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The Independent, 10/19/2004
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Tribute to hospital

make you laugh.
Part of it portrays a sleepy nymph spilling the world's elements, brought to life by breath of God. Depicted in artistic tradition as cold north wind, here the deity is embodied as a plump ice cream maker, complete with real scoop.
"This is about not being serious about life," Galust says, surveying the colorful exhibit. "You should find a reason to smile."
Greg is an instructor at the Academy of Art College in San Francisco. His acrylic and gouache paintings blend urban and natural elements with a focus on local sights around San Mateo County.
One piece shows single-prop engines poised on the Half Moon Bay Airport runway. Another is a moody depiction of the Belmont Hills, where father and son life and work together.
The Russian-born artist said they respect the doctors working at the San Mateo Medical Center because many have passed up better paying careers in the private sector in order to treat the poor and medically needy.
In this, the Orduyan say the calling of doctors and artists is the same - to serve humanity.
"This is the duty of people who work here," Galust says, gesturing emphatically. "This is more than work. This is a lifestyle."
The exhibit, which opened Thursday, will be shown through November 14.


OCTORS AT THE San Mateo Medical Center saved the most beautiful thing in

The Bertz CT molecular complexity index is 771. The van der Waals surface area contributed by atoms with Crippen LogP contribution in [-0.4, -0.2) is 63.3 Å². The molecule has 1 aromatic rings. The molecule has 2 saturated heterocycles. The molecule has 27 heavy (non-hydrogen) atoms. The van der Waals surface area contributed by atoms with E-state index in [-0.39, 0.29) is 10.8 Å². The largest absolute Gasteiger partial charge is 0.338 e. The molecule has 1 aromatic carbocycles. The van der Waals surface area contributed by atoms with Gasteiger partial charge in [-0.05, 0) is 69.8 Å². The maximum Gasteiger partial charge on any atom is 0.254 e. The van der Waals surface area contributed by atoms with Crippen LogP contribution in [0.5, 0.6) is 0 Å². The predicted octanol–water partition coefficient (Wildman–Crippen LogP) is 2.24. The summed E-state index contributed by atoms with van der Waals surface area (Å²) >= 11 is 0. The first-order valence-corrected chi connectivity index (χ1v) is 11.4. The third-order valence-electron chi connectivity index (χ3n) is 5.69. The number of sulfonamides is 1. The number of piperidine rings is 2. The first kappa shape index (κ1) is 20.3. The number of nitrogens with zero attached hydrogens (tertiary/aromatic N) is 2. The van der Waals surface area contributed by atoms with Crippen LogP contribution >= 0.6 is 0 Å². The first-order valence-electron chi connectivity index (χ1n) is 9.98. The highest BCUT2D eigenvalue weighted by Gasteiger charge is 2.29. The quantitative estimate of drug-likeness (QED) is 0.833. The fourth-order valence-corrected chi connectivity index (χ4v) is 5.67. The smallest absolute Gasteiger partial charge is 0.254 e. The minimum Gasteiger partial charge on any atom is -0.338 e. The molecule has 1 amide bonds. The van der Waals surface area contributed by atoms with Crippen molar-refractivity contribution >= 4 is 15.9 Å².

said could have cost her life. He got to know the doctors as they patiently worked to nurture his
Galust Orduyan's
life - his wife. So the Russian-born artist decided to do something beautiful in return.
   wife back to    health. "In four    years [they] just    rebuilt her," Galust    recalls as current    patients shuttle by

As in gesture of their respect for the county hospital and its staff, Galust, 60, and his 33-year0old son Greg, have lined the hallway leading to the intensive care wing with their artwork - bright, humorous tile mosaic and impressionistic landscapes that the two have exhibited around the country.
"It's our payback. We have to somehow express our feeling of those people, they are amazing," Galust    Orduyan says in    his thick Russian    accent. "It's a    magical thing to    say thanks."
Yelena Orduyan was admitted to the county-run hospital in 1997 with a severe thyroid condition that Galust

in wheelchairs.
The Orduyans say their work is meant to bring life and a little humor to the otherwise serious, sterile hospital environment.
"It's a tribute to the medical professionals, to the doctors and medical personnel who became our friends," Greg Orduyan says.
The central piece in the exhibit is an extravagant, ceramic tile mosaic created by Galust, a lighthearted take on an ancient creation myth. Some elements have elaborate symbolic meanings. Others are just there to